Audi RS6 review
How good is Audi's 552bhp super estate? We test the RS6 Avant
The Audi RS6 is the latest in a long line of fast Audi estates. The most powerful car the German firm makes it’s 552bhp 4.0-litre V8 engine produces a huge 700Nm of torque, allowing it to hit 60mph in under four seconds and rival cars like the Mercedes E63 AMG Estate and Jaguar XFR-S Sportbrake as the world’s ultimate performance estate car.
It's also out to steal the limelight from the likes of fast SUVs from the likes of Porsche and Range Rover, too - offering similar practicality with the reassurance of Audi's quattro four-wheel drive system.
Although a purchase price of £78,040 may seem steep, it could be seen to represent good value when you consider the sheer power and performance on offer from the V8 engine, in combination with the Avant bodystyle's practicality.
Engines, performance and drive
Now in its third generation, the A6-based model actually has a smaller engine than its predecessor, with the old 572bhp 5.0-litre V10 replaced by a 552bhp 4.0 V8. Yet despite the decrease in capacity and power, the new RS6 is faster than ever.
With the traction of quattro all-wheel drive the RS6 will blast to 60mph in an amazing 3.7 seconds, with this four-wheel drive handing giving it a unique selling point over rear–drive rivals like the Jaguar XFR-S Sportbrake and Mercedes E63 Estate.
The Audi’s real world in-gear performance is equally impressive, and above 4,000rpm the RS6 accelerates even more ferociously than its key rivals. Adding to the drama is the seven-speed twin-clutch transmission, which provides rapid-fire shifts via the steering wheel-mounted paddles, plus it delivers a crisp throttle blip on downchanges.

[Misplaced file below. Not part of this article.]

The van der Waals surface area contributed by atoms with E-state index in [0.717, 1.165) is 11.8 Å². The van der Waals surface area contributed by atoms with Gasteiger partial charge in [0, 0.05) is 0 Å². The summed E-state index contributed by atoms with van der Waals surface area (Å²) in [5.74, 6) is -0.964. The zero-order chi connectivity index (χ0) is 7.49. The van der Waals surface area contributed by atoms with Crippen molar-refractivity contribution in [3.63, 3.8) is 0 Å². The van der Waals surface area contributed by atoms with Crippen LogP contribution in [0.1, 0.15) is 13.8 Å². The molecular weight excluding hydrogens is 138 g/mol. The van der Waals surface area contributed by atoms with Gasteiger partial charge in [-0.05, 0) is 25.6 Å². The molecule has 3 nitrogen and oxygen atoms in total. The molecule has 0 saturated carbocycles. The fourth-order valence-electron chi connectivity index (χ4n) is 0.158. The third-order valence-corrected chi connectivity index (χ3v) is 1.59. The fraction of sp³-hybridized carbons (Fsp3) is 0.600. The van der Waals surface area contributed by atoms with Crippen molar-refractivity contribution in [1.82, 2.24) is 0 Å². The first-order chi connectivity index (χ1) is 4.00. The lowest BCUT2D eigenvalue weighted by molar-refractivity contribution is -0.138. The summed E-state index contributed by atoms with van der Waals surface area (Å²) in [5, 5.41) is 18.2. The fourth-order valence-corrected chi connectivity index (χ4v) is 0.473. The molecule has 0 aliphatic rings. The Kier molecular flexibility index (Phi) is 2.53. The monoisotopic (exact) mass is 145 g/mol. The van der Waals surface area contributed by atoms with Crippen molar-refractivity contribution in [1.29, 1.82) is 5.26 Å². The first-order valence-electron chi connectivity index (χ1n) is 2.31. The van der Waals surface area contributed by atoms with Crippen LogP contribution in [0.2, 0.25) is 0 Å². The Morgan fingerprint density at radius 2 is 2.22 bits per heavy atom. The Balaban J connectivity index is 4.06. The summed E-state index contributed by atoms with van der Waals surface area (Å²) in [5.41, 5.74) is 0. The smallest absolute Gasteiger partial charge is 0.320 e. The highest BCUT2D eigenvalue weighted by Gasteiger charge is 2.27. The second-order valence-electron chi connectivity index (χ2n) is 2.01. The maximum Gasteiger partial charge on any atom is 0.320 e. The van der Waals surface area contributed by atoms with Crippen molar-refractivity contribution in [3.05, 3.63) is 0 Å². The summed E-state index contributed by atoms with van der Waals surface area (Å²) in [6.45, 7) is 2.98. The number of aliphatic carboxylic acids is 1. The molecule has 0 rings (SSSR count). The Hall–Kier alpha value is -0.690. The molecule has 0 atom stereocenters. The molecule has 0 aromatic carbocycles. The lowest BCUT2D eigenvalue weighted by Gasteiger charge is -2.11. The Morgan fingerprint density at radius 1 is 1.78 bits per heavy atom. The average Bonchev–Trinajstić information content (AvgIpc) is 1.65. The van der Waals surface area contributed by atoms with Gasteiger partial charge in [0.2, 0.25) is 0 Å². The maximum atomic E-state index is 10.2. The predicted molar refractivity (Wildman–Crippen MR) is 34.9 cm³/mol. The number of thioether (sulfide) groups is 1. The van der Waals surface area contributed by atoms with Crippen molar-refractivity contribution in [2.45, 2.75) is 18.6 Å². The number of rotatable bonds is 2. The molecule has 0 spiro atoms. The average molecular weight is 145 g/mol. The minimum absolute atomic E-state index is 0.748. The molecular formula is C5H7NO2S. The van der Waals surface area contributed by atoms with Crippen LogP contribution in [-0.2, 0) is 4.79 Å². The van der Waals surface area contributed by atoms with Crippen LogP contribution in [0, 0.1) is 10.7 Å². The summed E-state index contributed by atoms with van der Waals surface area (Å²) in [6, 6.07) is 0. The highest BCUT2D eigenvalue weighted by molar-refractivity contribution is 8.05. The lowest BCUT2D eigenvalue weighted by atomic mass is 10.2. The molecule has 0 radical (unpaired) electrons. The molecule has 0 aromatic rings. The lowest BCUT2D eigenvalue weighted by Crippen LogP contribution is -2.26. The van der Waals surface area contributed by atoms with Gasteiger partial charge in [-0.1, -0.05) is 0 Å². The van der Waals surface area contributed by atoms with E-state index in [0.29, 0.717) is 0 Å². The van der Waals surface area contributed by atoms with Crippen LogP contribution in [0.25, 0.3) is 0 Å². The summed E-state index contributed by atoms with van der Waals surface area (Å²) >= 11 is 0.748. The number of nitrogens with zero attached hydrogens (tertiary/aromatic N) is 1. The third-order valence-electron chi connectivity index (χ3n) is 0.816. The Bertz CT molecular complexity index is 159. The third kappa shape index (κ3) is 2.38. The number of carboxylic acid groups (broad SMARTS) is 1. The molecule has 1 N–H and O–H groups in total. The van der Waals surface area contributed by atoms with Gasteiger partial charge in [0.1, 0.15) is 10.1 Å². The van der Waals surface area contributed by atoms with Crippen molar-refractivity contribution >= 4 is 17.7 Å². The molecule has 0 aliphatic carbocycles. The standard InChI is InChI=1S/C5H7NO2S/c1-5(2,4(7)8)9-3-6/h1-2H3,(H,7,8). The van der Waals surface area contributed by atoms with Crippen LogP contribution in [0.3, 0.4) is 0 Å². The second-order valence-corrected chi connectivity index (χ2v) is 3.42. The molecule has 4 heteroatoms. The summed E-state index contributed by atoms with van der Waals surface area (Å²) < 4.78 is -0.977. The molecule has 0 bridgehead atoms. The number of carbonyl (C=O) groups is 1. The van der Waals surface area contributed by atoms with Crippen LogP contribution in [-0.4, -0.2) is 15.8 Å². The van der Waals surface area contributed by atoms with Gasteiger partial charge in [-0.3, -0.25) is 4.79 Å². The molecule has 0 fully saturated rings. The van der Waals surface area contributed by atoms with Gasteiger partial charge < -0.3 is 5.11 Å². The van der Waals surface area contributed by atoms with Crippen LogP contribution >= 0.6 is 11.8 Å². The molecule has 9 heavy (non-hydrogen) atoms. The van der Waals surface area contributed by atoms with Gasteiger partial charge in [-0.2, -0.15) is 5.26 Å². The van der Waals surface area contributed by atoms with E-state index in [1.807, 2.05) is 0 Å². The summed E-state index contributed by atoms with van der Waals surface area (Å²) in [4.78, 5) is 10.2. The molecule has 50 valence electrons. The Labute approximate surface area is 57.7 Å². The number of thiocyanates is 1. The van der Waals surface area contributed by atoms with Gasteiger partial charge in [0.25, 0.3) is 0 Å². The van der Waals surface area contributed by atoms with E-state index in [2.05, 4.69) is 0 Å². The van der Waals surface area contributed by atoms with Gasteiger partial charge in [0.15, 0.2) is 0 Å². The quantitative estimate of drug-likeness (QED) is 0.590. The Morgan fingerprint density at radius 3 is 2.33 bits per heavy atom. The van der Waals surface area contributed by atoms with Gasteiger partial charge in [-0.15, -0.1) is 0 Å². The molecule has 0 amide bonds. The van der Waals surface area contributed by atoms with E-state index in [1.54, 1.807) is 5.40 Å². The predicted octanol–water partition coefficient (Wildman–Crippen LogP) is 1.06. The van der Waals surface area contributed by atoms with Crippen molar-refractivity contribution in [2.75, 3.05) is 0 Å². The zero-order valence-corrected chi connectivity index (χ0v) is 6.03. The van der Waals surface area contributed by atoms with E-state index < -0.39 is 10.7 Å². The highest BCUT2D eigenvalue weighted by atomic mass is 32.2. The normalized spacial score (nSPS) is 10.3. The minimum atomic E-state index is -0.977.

The RS6’s V8 may serve up blistering performance, but it sounds a little muted alongside the vocal Mercedes E63. There’s no menacing burble at idle, while at high revs the 4.0-litre unit is muffled. The optional sports exhaust delivers a more imposing soundtrack, and should be your choice if you want a more raucous RS6. However, outside of its power, the RS6 isn’t as much fun as you might expect.
There’s so much performance on tap that it’s hard to use it on the road, while the Audi feels a little subdued in corners. There’s no shortage of grip and the upgraded air-suspension system provides rock-solid body control, but there’s not much feedback through the major controls.
Choosing the Drive Select system’s sportiest mode sharpens the throttle and helps reduce understeer by engaging a more aggressive setting on the electronically controlled Sports rear diff, but it also adds too much weighting to the steering. Make no mistake, the four-wheel-drive Audi is devastatingly quick on twisting roads, particularly in the wet, but it’s not as agile as the Mercedes E63 Estate or as engaging as the Jaguar XFR-S Sportbrake.
Still, what the Audi lacks in driver involvement it makes up for with top-notch refinement. There’s virtually no wind noise on the motorway and in its comfort setting the air springs soak up bumps well – only deep potholes really ruffle the RS6.
MPG, CO2 and running costs
There’s no escaping the fact that a V8 estate car with more than 500bhp is going to cost you a lot to run. A near £80,000 price tag and CO2 emissions of 229g/km mean big tax bills for company car drivers, while trips to the fuel station will be regular and costly.
At least, Audi’s fixed-priced servicing deals allow you to budget for maintenance, although its worth noting that if you drive the RS6 hard or head to a track day –consumables like tyres and brakes are very expensive to replace.
On the plus side, strong residuals are a plus for private buyers and compared to some more exotic two-seater sports cars with similar performance, the RS6 could be seen as a bargain and all the car you could ever need.